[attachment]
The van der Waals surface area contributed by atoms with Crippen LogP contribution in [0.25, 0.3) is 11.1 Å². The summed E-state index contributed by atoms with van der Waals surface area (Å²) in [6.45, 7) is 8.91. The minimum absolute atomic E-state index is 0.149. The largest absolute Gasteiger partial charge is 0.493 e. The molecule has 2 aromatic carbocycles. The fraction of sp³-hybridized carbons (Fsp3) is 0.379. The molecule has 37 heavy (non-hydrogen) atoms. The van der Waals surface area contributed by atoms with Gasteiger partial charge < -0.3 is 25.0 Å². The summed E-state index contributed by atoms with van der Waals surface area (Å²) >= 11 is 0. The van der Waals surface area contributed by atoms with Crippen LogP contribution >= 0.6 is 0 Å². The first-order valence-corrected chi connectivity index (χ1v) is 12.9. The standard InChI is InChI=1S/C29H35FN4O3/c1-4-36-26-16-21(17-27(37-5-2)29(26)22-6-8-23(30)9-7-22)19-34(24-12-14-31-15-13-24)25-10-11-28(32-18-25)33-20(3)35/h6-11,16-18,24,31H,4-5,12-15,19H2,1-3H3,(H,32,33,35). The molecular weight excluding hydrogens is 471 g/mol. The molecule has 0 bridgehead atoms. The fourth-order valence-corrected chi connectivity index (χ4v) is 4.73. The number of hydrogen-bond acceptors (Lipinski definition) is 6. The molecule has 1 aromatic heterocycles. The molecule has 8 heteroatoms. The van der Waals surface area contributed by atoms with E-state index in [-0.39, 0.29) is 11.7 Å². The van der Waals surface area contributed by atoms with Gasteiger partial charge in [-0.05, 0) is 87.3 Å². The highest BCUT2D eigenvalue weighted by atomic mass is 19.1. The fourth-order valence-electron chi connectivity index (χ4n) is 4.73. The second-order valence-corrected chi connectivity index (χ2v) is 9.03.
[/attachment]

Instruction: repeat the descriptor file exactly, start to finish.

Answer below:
The van der Waals surface area contributed by atoms with Crippen LogP contribution in [0.25, 0.3) is 11.1 Å². The summed E-state index contributed by atoms with van der Waals surface area (Å²) in [6.45, 7) is 8.91. The minimum absolute atomic E-state index is 0.149. The largest absolute Gasteiger partial charge is 0.493 e. The molecule has 2 aromatic carbocycles. The fraction of sp³-hybridized carbons (Fsp3) is 0.379. The molecule has 37 heavy (non-hydrogen) atoms. The van der Waals surface area contributed by atoms with Gasteiger partial charge < -0.3 is 25.0 Å². The summed E-state index contributed by atoms with van der Waals surface area (Å²) >= 11 is 0. The van der Waals surface area contributed by atoms with Crippen LogP contribution >= 0.6 is 0 Å². The first-order valence-corrected chi connectivity index (χ1v) is 12.9. The standard InChI is InChI=1S/C29H35FN4O3/c1-4-36-26-16-21(17-27(37-5-2)29(26)22-6-8-23(30)9-7-22)19-34(24-12-14-31-15-13-24)25-10-11-28(32-18-25)33-20(3)35/h6-11,16-18,24,31H,4-5,12-15,19H2,1-3H3,(H,32,33,35). The molecular weight excluding hydrogens is 471 g/mol. The molecule has 0 bridgehead atoms. The fourth-order valence-corrected chi connectivity index (χ4v) is 4.73. The number of hydrogen-bond acceptors (Lipinski definition) is 6. The molecule has 1 aromatic heterocycles. The molecule has 8 heteroatoms. The van der Waals surface area contributed by atoms with E-state index in [-0.39, 0.29) is 11.7 Å². The van der Waals surface area contributed by atoms with Gasteiger partial charge in [-0.05, 0) is 87.3 Å². The highest BCUT2D eigenvalue weighted by atomic mass is 19.1. The fourth-order valence-electron chi connectivity index (χ4n) is 4.73. The second-order valence-corrected chi connectivity index (χ2v) is 9.03.